On Being Human

“Fuck you, asshole!” I yelled.

Easily three times my size, “hey, pretty thing” was helping someone carry a table down Fredrick Douglass in Harlem. My words bounced off his back.

His friend, who was facing me, and carrying the opposite end of the table from my  “admirer,” looked up, surprised.

Seeing only a cloud of red instead of the Dunkin Donuts pumpkin munchkins I had been fantasizing about and on my way to get, the words furiously kept pouring out.

“If you want to say something, why don’t you say it to my face, instead of just walking past like a coward.”

A few weeks earlier, the same explosion of fury against “hey, gorgeous,” who had sidled past me, muttering, while turning into the corner store, had at least elicited a silent apology of upraised, “I surrender” hands when I stopped and loudly vented.

I think people turned and stared. I’m not sure. I lost sight of everything else around me.

I’ve done my time in Cairo, where I lived before moving to New York. An April UN report said that 99.3 percent of women in Egypt have experienced sexual harassment.

New York was supposed to be a respite.

I am not an angry person. Ever. Ok, almost ever. How quickly the rage engulfs me, transforms me, is astonishing.

In Cairo, I tried to knock over the motorcycle of two “pssssst, pssssssssst, ya asl” as they slowly drove past me in rush hour traffic.

Through the city’s winding, ritzy neighborhood of Zamalek, I chased the “ass-grabber,” no older then fifteen, down ten blocks yelling, “I hope God brings destruction to your home.” (It doesn’t sound as bad in Arabic.)

From a movie camera perspective, the two Cairo incidents and my reaction were probably comical.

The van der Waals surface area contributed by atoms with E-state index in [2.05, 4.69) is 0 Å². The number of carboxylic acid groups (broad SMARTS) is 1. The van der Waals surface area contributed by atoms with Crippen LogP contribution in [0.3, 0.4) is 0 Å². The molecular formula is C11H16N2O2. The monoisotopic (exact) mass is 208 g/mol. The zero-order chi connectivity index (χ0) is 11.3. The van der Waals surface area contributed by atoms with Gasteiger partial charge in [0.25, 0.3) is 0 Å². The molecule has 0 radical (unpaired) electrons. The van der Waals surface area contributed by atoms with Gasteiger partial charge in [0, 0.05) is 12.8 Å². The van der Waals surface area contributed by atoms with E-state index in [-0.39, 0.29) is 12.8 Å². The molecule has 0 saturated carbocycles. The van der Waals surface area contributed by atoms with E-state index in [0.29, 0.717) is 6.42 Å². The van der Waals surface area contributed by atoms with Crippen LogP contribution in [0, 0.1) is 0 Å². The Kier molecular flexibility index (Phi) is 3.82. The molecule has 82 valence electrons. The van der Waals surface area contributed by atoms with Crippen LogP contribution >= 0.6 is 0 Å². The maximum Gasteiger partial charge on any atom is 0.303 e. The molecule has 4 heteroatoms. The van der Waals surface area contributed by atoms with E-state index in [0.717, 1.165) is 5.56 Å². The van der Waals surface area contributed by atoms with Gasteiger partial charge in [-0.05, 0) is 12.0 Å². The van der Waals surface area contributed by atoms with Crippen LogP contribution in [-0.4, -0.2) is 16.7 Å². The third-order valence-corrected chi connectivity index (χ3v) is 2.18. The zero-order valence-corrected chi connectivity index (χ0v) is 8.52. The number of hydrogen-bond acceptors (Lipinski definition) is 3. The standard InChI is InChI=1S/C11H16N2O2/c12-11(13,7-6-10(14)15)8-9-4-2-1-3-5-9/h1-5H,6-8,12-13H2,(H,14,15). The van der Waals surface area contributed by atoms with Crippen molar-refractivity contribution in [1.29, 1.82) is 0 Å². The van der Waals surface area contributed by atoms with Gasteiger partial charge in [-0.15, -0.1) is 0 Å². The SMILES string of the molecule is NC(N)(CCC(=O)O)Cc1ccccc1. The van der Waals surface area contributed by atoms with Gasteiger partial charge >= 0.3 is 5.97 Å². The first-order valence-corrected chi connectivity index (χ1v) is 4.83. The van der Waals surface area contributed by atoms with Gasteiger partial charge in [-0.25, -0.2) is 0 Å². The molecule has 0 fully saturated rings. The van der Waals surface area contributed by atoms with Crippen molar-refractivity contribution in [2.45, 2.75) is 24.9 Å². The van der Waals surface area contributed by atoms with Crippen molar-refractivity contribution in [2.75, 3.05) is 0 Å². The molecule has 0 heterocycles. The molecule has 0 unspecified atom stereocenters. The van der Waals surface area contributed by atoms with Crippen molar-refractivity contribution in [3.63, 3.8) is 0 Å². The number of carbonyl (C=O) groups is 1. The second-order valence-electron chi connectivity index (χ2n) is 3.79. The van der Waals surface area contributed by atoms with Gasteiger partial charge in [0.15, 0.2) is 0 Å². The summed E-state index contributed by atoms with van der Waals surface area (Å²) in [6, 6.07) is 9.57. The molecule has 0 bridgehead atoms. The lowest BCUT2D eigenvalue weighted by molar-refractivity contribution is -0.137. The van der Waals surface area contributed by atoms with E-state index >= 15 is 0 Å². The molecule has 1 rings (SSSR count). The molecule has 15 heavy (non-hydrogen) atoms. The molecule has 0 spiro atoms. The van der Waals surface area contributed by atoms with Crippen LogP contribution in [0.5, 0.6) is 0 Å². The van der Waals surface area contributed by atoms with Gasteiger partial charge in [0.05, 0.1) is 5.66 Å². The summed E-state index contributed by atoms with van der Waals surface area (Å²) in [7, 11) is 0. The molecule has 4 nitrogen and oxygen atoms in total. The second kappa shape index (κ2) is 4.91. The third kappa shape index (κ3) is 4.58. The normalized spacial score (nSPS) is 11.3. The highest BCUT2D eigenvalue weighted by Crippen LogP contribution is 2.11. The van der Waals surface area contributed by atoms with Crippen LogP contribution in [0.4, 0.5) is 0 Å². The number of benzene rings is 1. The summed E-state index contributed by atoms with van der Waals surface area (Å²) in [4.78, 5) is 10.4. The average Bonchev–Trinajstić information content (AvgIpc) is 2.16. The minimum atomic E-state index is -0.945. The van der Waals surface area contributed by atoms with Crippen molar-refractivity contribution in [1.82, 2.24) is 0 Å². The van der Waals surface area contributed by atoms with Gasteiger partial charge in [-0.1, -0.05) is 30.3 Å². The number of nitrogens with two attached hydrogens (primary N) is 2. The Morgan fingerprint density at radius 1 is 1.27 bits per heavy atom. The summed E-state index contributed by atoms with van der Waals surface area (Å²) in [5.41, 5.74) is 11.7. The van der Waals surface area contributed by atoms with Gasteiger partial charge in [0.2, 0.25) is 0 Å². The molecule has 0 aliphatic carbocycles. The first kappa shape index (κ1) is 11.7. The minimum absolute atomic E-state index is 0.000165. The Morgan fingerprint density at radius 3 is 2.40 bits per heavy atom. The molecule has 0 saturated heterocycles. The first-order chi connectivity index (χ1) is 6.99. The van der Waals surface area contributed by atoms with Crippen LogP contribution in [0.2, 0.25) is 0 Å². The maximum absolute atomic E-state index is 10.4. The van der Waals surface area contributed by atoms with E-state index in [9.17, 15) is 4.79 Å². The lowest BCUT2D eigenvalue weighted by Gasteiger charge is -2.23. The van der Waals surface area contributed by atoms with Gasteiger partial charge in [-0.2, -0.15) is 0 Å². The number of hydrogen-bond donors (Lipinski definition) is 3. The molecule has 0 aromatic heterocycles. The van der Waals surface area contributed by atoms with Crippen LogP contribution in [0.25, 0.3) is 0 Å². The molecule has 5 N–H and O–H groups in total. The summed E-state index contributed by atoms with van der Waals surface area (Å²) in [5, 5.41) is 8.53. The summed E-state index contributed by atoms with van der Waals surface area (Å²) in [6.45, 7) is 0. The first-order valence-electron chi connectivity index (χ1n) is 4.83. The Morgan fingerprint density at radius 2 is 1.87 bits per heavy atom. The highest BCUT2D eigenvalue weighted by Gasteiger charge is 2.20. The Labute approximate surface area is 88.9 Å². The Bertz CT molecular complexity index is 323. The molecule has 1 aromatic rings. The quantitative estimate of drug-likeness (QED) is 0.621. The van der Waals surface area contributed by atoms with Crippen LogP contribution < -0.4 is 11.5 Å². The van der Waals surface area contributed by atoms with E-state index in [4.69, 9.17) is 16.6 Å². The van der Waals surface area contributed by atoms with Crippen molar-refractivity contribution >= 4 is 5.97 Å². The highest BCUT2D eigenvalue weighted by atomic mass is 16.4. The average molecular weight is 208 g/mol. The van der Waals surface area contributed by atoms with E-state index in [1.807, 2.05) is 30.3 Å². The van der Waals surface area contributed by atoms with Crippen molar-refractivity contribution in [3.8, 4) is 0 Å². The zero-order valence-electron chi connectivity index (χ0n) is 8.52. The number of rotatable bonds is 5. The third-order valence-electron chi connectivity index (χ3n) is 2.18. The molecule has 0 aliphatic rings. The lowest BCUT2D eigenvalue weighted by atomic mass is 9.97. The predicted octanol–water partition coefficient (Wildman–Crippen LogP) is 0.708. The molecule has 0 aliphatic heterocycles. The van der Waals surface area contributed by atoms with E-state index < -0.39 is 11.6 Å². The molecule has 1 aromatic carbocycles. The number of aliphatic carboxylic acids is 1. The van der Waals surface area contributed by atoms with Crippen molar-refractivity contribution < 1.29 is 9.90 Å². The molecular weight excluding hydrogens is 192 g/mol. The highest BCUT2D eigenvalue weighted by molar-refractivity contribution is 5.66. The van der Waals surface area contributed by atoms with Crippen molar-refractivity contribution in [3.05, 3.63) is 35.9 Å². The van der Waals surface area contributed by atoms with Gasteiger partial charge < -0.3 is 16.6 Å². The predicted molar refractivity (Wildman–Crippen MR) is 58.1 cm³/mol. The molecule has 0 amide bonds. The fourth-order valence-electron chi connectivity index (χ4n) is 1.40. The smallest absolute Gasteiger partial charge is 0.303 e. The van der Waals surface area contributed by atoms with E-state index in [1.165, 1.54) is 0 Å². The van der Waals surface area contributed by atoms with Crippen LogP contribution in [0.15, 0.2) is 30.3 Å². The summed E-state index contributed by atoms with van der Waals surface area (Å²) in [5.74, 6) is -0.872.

But what would I have done had I actually caught the ass-grabber?

Or if “hey, pretty thing” had actually turned around and yelled back at me?

In Cairo, I honestly have no idea. I might have tried to chastise or have a conversation, but every time I’ve attempted that it has been taken as a flirtation or met with mocking laughter. I think the trick is to be calm and distant, instead of livid.

Except the problem is that I’m so fucking angry.

In New York, I might have engaged.


Photographer Hannah Price did a series called City of Brotherly Love, taking portraits of men in Philadelphia who had harassed her minutes earlier.

They are compelling, evocative pictures.

The Philadelphia neighborhood is clearly low-income. Most of the men are black. Their faces show the wear of a hard life.

This is all somewhat true of where I live in Harlem. It’s “gentrifying” – i.e. kicking out the long-time residents for yuppies and students, most of whom come from privilege – like me.

Similarly, in Cairo, Julia Simon, a young American radio journalist, spontaneously stopped and had a conversation with the guy who harassed her as she walked by  – probably a young kid on the side of the street, peddling or loitering, with not much else to do.

The unemployment rate among young men in Egypt is 32 percent. Underemployment is just as bad, if not worse.

Both of these women have sympathy, or at least curiosity, about their harassers, whereas in that moment of being harassed, I have none.

I know that there are justifications and histories and contexts and sociologies and pathologies that explain why this happens. There are compelling reasons to engage these men with understanding and not hostility.

But in that moment, when you stop believing I’m human, I also stop believing you’re human.


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